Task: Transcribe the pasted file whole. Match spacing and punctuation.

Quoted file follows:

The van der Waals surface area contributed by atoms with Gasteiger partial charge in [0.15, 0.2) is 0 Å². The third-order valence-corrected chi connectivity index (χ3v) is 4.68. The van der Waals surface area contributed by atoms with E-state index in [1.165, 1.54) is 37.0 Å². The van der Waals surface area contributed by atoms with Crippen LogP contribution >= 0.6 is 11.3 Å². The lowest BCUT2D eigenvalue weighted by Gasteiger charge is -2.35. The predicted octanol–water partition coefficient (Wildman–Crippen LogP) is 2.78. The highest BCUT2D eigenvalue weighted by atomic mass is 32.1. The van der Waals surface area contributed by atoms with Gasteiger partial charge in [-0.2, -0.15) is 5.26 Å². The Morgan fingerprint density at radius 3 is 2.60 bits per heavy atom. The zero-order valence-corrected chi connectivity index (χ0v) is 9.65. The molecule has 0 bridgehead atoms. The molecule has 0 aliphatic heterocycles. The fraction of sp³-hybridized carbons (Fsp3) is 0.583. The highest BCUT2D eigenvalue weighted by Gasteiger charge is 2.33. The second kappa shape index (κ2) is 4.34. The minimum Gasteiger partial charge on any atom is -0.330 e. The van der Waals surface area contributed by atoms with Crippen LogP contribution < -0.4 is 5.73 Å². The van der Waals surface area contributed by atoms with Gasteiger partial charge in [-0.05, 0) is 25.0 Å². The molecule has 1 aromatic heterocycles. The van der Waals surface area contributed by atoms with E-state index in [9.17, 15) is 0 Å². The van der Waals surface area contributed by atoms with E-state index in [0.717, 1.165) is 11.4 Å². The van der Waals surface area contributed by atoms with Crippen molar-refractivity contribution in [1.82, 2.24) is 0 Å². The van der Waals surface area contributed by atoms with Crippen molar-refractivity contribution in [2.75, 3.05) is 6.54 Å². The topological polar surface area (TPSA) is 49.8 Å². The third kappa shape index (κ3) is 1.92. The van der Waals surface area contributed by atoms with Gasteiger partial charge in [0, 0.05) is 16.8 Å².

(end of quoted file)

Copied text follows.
The van der Waals surface area contributed by atoms with Gasteiger partial charge in [0.15, 0.2) is 0 Å². The third-order valence-corrected chi connectivity index (χ3v) is 4.68. The van der Waals surface area contributed by atoms with E-state index in [1.165, 1.54) is 37.0 Å². The van der Waals surface area contributed by atoms with Crippen LogP contribution >= 0.6 is 11.3 Å². The lowest BCUT2D eigenvalue weighted by Gasteiger charge is -2.35. The predicted octanol–water partition coefficient (Wildman–Crippen LogP) is 2.78. The highest BCUT2D eigenvalue weighted by atomic mass is 32.1. The van der Waals surface area contributed by atoms with Gasteiger partial charge in [-0.2, -0.15) is 5.26 Å². The Morgan fingerprint density at radius 3 is 2.60 bits per heavy atom. The zero-order valence-corrected chi connectivity index (χ0v) is 9.65. The molecule has 0 bridgehead atoms. The molecule has 0 aliphatic heterocycles. The fraction of sp³-hybridized carbons (Fsp3) is 0.583. The highest BCUT2D eigenvalue weighted by Gasteiger charge is 2.33. The second kappa shape index (κ2) is 4.34. The minimum Gasteiger partial charge on any atom is -0.330 e. The van der Waals surface area contributed by atoms with Crippen LogP contribution < -0.4 is 5.73 Å². The van der Waals surface area contributed by atoms with Gasteiger partial charge in [-0.05, 0) is 25.0 Å². The molecule has 1 aromatic heterocycles. The van der Waals surface area contributed by atoms with E-state index in [9.17, 15) is 0 Å². The van der Waals surface area contributed by atoms with E-state index in [0.717, 1.165) is 11.4 Å². The van der Waals surface area contributed by atoms with Crippen molar-refractivity contribution in [1.82, 2.24) is 0 Å². The van der Waals surface area contributed by atoms with Crippen molar-refractivity contribution in [2.75, 3.05) is 6.54 Å². The topological polar surface area (TPSA) is 49.8 Å². The third kappa shape index (κ3) is 1.92. The van der Waals surface area contributed by atoms with Gasteiger partial charge in [0, 0.05) is 16.8 Å².